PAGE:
236 The Hypercoagulable State in COVID-19 and Implications for Free Flap Surgery in the Lower LimbD Stark, S Hendrickson, C Dejsupa
COVID-19 associated coagulopathy is widely documented in severe COVID-19 infection and COVID-19 Vaccine-Induced Thrombotic Thrombocytopaenia. However, much of this evidence relates to macrovascular thrombosis with limited evidence on the impact of previous mild, asymptomatic COVID-19 infection, or vaccination on microvascular thrombosis in free tissue transfer. We compared the rate of thrombotic complications in traumatic lower limb injuries requiring free flap reconstruction in the pre- and post-COVID era.
Adult patients undergoing lower limb free flap reconstruction were identified at a single centre over two three-month periods (2019 and 2021). Standard thromboprophylaxis was used for all patients (intraoperative intermittent pressure devices, post-operative thromboembolic deterrent stockings, and prophylactic low molecular weight heparin until discharge). Thrombotic complications were recorded and compared using a chi-squared test.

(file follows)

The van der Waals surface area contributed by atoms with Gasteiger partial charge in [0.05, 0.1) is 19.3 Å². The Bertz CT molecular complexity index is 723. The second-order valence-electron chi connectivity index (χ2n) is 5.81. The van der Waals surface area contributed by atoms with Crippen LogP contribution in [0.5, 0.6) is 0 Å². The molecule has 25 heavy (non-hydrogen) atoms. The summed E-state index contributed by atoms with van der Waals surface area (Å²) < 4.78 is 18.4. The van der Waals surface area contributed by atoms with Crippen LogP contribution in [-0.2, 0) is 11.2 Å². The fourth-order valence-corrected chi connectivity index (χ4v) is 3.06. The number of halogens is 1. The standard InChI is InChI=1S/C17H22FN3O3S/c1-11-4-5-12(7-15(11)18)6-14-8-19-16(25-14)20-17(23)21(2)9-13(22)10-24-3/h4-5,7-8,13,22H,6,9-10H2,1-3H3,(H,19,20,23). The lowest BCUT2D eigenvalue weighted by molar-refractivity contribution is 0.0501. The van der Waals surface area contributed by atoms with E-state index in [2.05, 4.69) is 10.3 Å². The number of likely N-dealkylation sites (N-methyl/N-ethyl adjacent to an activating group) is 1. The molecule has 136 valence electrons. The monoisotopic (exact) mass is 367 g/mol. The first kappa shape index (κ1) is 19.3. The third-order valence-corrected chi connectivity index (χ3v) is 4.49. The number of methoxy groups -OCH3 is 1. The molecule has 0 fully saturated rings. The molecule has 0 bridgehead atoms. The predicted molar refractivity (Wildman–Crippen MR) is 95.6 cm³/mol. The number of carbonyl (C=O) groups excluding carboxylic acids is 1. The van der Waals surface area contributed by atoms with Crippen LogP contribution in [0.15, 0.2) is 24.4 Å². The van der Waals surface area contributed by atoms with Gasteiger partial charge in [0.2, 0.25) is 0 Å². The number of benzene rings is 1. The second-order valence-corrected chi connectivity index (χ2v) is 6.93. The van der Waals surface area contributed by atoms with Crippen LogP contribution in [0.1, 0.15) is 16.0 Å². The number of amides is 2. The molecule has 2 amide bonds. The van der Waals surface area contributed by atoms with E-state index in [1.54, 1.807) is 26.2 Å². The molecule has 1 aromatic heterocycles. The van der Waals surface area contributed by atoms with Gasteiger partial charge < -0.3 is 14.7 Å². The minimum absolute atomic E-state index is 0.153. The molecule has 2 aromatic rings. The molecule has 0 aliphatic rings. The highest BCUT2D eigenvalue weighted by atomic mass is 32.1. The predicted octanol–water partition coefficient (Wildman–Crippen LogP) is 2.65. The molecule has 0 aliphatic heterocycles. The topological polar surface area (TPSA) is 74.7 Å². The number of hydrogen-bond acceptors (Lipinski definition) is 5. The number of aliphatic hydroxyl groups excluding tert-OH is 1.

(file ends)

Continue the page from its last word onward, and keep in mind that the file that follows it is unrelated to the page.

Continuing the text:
In the pre-COVID cohort, 51 patients underwent 52 free flaps. One flap (1.9%) suffered anastomotic thrombosis resulting in flap compromise. Post-COVID, 39 patients underwent 43 free flaps. Nine flaps suffered anastomotic thrombosis (21%) and one patient suffered a pulmonary embolus. This increase was statistically significant (p = 0.002). In the post-COVID cohort, four patients had a COVID-19 infection and 25 patients (64%) had at least one dose of a COVID-19 vaccine before free flap surgery. No patients had an active COVID-19 infection on admission.
In the post-COVID era there was an increased rate of thrombotic complications in lower limb free flap patients. Further research is required to delineate the best course of action when planning free tissue transfer for patients who have had previous COVID-19 infection or vaccination.